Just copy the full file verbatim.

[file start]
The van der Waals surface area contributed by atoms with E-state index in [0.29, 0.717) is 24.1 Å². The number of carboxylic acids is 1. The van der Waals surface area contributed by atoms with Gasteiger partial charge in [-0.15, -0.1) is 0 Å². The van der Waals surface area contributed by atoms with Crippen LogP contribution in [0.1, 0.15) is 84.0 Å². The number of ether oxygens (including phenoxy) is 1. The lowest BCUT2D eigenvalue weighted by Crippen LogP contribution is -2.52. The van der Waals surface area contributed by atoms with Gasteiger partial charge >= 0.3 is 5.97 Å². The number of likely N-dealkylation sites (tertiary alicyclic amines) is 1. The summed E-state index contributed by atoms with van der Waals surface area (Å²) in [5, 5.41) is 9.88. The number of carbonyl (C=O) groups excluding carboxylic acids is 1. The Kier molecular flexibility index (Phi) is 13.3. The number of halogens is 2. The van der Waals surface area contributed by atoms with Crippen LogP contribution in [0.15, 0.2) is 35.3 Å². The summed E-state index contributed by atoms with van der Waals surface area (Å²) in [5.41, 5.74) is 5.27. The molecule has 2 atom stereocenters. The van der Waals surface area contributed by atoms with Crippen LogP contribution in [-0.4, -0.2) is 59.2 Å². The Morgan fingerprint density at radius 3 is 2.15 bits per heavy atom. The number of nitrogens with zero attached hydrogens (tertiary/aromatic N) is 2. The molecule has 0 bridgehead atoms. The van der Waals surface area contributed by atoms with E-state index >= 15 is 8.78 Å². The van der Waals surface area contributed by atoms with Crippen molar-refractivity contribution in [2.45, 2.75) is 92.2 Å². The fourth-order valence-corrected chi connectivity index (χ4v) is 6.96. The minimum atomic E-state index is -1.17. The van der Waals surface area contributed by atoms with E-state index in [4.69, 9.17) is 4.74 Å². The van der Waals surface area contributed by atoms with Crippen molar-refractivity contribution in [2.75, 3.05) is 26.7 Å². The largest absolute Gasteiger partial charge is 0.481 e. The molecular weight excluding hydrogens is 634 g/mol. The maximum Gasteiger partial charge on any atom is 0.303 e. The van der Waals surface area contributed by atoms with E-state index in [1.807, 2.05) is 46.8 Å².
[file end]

The van der Waals surface area contributed by atoms with E-state index in [0.29, 0.717) is 24.1 Å². The number of carboxylic acids is 1. The van der Waals surface area contributed by atoms with Gasteiger partial charge in [-0.15, -0.1) is 0 Å². The van der Waals surface area contributed by atoms with Crippen LogP contribution in [0.1, 0.15) is 84.0 Å². The number of ether oxygens (including phenoxy) is 1. The lowest BCUT2D eigenvalue weighted by Crippen LogP contribution is -2.52. The van der Waals surface area contributed by atoms with Gasteiger partial charge >= 0.3 is 5.97 Å². The number of likely N-dealkylation sites (tertiary alicyclic amines) is 1. The summed E-state index contributed by atoms with van der Waals surface area (Å²) in [5, 5.41) is 9.88. The number of carbonyl (C=O) groups excluding carboxylic acids is 1. The Kier molecular flexibility index (Phi) is 13.3. The number of halogens is 2. The van der Waals surface area contributed by atoms with Crippen LogP contribution in [0.15, 0.2) is 35.3 Å². The summed E-state index contributed by atoms with van der Waals surface area (Å²) in [5.41, 5.74) is 5.27. The molecule has 2 atom stereocenters. The van der Waals surface area contributed by atoms with Crippen LogP contribution in [-0.4, -0.2) is 59.2 Å². The Morgan fingerprint density at radius 3 is 2.15 bits per heavy atom. The number of nitrogens with zero attached hydrogens (tertiary/aromatic N) is 2. The molecule has 0 bridgehead atoms. The van der Waals surface area contributed by atoms with E-state index >= 15 is 8.78 Å². The van der Waals surface area contributed by atoms with Crippen molar-refractivity contribution in [2.45, 2.75) is 92.2 Å². The fourth-order valence-corrected chi connectivity index (χ4v) is 6.96. The minimum atomic E-state index is -1.17. The van der Waals surface area contributed by atoms with E-state index in [4.69, 9.17) is 4.74 Å². The van der Waals surface area contributed by atoms with Crippen molar-refractivity contribution in [2.75, 3.05) is 26.7 Å². The largest absolute Gasteiger partial charge is 0.481 e. The molecular weight excluding hydrogens is 634 g/mol. The maximum Gasteiger partial charge on any atom is 0.303 e. The van der Waals surface area contributed by atoms with E-state index in [1.807, 2.05) is 46.8 Å².